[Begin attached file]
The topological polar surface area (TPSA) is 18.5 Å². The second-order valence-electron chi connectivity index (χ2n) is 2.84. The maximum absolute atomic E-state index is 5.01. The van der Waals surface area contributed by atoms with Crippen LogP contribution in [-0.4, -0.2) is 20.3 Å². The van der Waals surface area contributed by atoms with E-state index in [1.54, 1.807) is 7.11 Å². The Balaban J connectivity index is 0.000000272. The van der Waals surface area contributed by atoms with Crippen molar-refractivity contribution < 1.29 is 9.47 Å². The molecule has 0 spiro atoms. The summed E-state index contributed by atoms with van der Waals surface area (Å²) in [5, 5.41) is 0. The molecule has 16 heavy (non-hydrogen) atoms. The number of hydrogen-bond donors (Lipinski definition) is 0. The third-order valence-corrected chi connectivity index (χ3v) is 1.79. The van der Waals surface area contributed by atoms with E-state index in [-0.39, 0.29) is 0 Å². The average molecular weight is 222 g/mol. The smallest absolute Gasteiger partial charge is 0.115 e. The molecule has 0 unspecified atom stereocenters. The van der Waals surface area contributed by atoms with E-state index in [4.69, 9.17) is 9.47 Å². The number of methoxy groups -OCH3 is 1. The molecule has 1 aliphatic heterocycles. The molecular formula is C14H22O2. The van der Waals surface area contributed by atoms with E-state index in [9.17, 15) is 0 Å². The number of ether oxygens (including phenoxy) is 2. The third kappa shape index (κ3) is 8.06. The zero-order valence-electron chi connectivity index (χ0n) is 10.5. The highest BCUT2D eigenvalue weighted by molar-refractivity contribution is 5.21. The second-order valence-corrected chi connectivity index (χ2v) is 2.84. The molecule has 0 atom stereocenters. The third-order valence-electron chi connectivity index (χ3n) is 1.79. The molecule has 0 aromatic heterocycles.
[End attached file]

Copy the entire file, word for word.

The topological polar surface area (TPSA) is 18.5 Å². The second-order valence-electron chi connectivity index (χ2n) is 2.84. The maximum absolute atomic E-state index is 5.01. The van der Waals surface area contributed by atoms with Crippen LogP contribution in [-0.4, -0.2) is 20.3 Å². The van der Waals surface area contributed by atoms with E-state index in [1.54, 1.807) is 7.11 Å². The Balaban J connectivity index is 0.000000272. The van der Waals surface area contributed by atoms with Crippen molar-refractivity contribution < 1.29 is 9.47 Å². The molecule has 0 spiro atoms. The summed E-state index contributed by atoms with van der Waals surface area (Å²) in [5, 5.41) is 0. The molecule has 16 heavy (non-hydrogen) atoms. The number of hydrogen-bond donors (Lipinski definition) is 0. The third-order valence-corrected chi connectivity index (χ3v) is 1.79. The van der Waals surface area contributed by atoms with E-state index in [-0.39, 0.29) is 0 Å². The average molecular weight is 222 g/mol. The smallest absolute Gasteiger partial charge is 0.115 e. The molecule has 0 unspecified atom stereocenters. The van der Waals surface area contributed by atoms with E-state index in [4.69, 9.17) is 9.47 Å². The number of methoxy groups -OCH3 is 1. The molecule has 1 aliphatic heterocycles. The molecular formula is C14H22O2. The van der Waals surface area contributed by atoms with E-state index in [9.17, 15) is 0 Å². The number of ether oxygens (including phenoxy) is 2. The third kappa shape index (κ3) is 8.06. The zero-order valence-electron chi connectivity index (χ0n) is 10.5. The highest BCUT2D eigenvalue weighted by molar-refractivity contribution is 5.21. The second-order valence-corrected chi connectivity index (χ2v) is 2.84. The molecule has 0 atom stereocenters. The third-order valence-electron chi connectivity index (χ3n) is 1.79. The molecule has 0 aromatic heterocycles.